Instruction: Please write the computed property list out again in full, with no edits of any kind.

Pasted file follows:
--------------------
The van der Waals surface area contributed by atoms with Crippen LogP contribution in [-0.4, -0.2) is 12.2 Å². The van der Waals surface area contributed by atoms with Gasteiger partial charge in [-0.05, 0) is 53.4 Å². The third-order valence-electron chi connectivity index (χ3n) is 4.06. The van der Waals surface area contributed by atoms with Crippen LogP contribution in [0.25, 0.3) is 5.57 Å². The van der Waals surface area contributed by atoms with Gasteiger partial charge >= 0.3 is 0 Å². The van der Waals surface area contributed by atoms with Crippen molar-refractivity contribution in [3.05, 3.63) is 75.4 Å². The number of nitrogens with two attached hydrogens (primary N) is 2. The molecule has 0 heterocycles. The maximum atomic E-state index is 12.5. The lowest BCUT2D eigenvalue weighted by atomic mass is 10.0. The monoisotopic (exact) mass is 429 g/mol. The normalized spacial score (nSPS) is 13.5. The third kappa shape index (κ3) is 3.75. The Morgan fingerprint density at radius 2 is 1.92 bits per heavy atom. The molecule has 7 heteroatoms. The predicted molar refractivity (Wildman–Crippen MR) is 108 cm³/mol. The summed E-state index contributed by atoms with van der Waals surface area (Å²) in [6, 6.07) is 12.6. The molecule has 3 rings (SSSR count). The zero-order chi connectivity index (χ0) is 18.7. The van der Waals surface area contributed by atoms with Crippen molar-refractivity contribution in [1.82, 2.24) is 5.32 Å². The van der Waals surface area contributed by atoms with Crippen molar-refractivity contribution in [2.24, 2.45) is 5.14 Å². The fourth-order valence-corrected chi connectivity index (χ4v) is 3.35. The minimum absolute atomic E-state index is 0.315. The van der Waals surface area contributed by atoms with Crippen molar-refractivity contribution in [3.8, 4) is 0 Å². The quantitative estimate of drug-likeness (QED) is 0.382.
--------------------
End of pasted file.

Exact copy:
The van der Waals surface area contributed by atoms with Crippen LogP contribution in [-0.4, -0.2) is 12.2 Å². The van der Waals surface area contributed by atoms with Gasteiger partial charge in [-0.05, 0) is 53.4 Å². The third-order valence-electron chi connectivity index (χ3n) is 4.06. The van der Waals surface area contributed by atoms with Crippen LogP contribution in [0.25, 0.3) is 5.57 Å². The van der Waals surface area contributed by atoms with Gasteiger partial charge >= 0.3 is 0 Å². The van der Waals surface area contributed by atoms with Crippen molar-refractivity contribution in [3.05, 3.63) is 75.4 Å². The number of nitrogens with two attached hydrogens (primary N) is 2. The molecule has 0 heterocycles. The maximum atomic E-state index is 12.5. The lowest BCUT2D eigenvalue weighted by atomic mass is 10.0. The monoisotopic (exact) mass is 429 g/mol. The normalized spacial score (nSPS) is 13.5. The third kappa shape index (κ3) is 3.75. The Morgan fingerprint density at radius 2 is 1.92 bits per heavy atom. The molecule has 7 heteroatoms. The predicted molar refractivity (Wildman–Crippen MR) is 108 cm³/mol. The summed E-state index contributed by atoms with van der Waals surface area (Å²) in [6, 6.07) is 12.6. The molecule has 3 rings (SSSR count). The zero-order chi connectivity index (χ0) is 18.7. The van der Waals surface area contributed by atoms with Crippen molar-refractivity contribution in [1.82, 2.24) is 5.32 Å². The van der Waals surface area contributed by atoms with Crippen molar-refractivity contribution in [2.24, 2.45) is 5.14 Å². The fourth-order valence-corrected chi connectivity index (χ4v) is 3.35. The minimum absolute atomic E-state index is 0.315. The van der Waals surface area contributed by atoms with Crippen molar-refractivity contribution in [3.8, 4) is 0 Å². The quantitative estimate of drug-likeness (QED) is 0.382.